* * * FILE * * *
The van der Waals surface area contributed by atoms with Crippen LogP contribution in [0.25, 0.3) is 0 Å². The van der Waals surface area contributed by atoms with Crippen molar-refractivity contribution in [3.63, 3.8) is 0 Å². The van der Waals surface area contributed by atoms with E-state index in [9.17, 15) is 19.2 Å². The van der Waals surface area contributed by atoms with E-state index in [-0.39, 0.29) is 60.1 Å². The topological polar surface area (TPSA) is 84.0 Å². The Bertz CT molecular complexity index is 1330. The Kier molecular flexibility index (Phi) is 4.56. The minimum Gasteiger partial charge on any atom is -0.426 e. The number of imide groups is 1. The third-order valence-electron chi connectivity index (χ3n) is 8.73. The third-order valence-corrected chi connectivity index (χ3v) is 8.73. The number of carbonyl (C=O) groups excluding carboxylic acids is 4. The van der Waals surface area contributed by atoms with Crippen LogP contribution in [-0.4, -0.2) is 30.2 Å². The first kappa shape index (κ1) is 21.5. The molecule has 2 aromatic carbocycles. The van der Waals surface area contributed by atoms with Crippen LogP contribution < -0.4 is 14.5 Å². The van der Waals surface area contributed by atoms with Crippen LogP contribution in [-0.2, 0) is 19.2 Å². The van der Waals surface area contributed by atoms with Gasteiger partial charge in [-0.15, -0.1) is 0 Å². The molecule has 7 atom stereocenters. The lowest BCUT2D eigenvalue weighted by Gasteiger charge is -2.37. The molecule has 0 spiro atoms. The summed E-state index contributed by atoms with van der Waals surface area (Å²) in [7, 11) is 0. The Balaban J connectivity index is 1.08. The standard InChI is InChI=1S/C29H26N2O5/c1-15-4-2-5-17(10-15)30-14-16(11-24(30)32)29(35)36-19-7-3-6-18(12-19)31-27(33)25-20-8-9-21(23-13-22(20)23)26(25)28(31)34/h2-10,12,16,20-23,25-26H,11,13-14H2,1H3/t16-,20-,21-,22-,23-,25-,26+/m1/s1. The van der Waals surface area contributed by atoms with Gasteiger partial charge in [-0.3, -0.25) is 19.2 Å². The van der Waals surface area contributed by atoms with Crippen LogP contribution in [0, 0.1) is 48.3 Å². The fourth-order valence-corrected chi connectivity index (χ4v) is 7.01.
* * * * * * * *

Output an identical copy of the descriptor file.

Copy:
The van der Waals surface area contributed by atoms with Crippen LogP contribution in [0.25, 0.3) is 0 Å². The van der Waals surface area contributed by atoms with Crippen molar-refractivity contribution in [3.63, 3.8) is 0 Å². The van der Waals surface area contributed by atoms with E-state index in [9.17, 15) is 19.2 Å². The van der Waals surface area contributed by atoms with E-state index in [-0.39, 0.29) is 60.1 Å². The topological polar surface area (TPSA) is 84.0 Å². The Bertz CT molecular complexity index is 1330. The Kier molecular flexibility index (Phi) is 4.56. The minimum Gasteiger partial charge on any atom is -0.426 e. The number of imide groups is 1. The third-order valence-electron chi connectivity index (χ3n) is 8.73. The third-order valence-corrected chi connectivity index (χ3v) is 8.73. The number of carbonyl (C=O) groups excluding carboxylic acids is 4. The van der Waals surface area contributed by atoms with Crippen LogP contribution in [-0.4, -0.2) is 30.2 Å². The first kappa shape index (κ1) is 21.5. The molecule has 2 aromatic carbocycles. The van der Waals surface area contributed by atoms with Crippen LogP contribution < -0.4 is 14.5 Å². The van der Waals surface area contributed by atoms with Crippen LogP contribution in [-0.2, 0) is 19.2 Å². The van der Waals surface area contributed by atoms with Gasteiger partial charge in [-0.15, -0.1) is 0 Å². The molecule has 7 atom stereocenters. The lowest BCUT2D eigenvalue weighted by Gasteiger charge is -2.37. The molecule has 0 spiro atoms. The summed E-state index contributed by atoms with van der Waals surface area (Å²) in [7, 11) is 0. The Balaban J connectivity index is 1.08. The standard InChI is InChI=1S/C29H26N2O5/c1-15-4-2-5-17(10-15)30-14-16(11-24(30)32)29(35)36-19-7-3-6-18(12-19)31-27(33)25-20-8-9-21(23-13-22(20)23)26(25)28(31)34/h2-10,12,16,20-23,25-26H,11,13-14H2,1H3/t16-,20-,21-,22-,23-,25-,26+/m1/s1. The van der Waals surface area contributed by atoms with Gasteiger partial charge in [-0.3, -0.25) is 19.2 Å². The van der Waals surface area contributed by atoms with Crippen LogP contribution in [0, 0.1) is 48.3 Å². The fourth-order valence-corrected chi connectivity index (χ4v) is 7.01.